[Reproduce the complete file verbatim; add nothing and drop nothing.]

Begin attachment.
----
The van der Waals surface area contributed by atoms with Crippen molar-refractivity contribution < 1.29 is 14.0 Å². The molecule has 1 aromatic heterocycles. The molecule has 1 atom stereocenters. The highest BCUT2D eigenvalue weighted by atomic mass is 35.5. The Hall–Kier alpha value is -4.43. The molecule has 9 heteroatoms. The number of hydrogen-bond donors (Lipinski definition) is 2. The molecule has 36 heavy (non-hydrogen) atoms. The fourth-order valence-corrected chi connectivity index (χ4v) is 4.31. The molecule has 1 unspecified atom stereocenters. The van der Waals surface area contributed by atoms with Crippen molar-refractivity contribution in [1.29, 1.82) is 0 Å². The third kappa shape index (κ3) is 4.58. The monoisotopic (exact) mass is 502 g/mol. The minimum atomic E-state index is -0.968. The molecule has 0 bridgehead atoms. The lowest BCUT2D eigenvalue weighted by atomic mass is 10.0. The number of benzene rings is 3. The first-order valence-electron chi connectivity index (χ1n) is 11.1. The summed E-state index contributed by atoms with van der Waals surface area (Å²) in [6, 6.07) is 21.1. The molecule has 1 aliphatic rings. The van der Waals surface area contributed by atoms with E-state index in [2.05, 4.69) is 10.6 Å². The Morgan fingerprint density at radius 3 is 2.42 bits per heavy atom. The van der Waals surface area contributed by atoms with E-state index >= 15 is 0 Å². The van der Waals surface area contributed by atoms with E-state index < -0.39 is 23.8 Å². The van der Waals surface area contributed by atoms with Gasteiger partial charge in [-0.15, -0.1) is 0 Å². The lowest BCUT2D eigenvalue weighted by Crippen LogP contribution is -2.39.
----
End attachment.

The van der Waals surface area contributed by atoms with Crippen molar-refractivity contribution < 1.29 is 14.0 Å². The molecule has 1 aromatic heterocycles. The molecule has 1 atom stereocenters. The highest BCUT2D eigenvalue weighted by atomic mass is 35.5. The Hall–Kier alpha value is -4.43. The molecule has 9 heteroatoms. The number of hydrogen-bond donors (Lipinski definition) is 2. The molecule has 36 heavy (non-hydrogen) atoms. The fourth-order valence-corrected chi connectivity index (χ4v) is 4.31. The molecule has 1 unspecified atom stereocenters. The van der Waals surface area contributed by atoms with Crippen molar-refractivity contribution in [1.29, 1.82) is 0 Å². The third kappa shape index (κ3) is 4.58. The monoisotopic (exact) mass is 502 g/mol. The minimum atomic E-state index is -0.968. The molecule has 0 bridgehead atoms. The lowest BCUT2D eigenvalue weighted by atomic mass is 10.0. The number of benzene rings is 3. The first-order valence-electron chi connectivity index (χ1n) is 11.1. The summed E-state index contributed by atoms with van der Waals surface area (Å²) in [6, 6.07) is 21.1. The molecule has 1 aliphatic rings. The van der Waals surface area contributed by atoms with E-state index in [2.05, 4.69) is 10.6 Å². The Morgan fingerprint density at radius 3 is 2.42 bits per heavy atom. The van der Waals surface area contributed by atoms with E-state index >= 15 is 0 Å². The van der Waals surface area contributed by atoms with E-state index < -0.39 is 23.8 Å². The van der Waals surface area contributed by atoms with Gasteiger partial charge in [-0.15, -0.1) is 0 Å². The lowest BCUT2D eigenvalue weighted by Crippen LogP contribution is -2.39.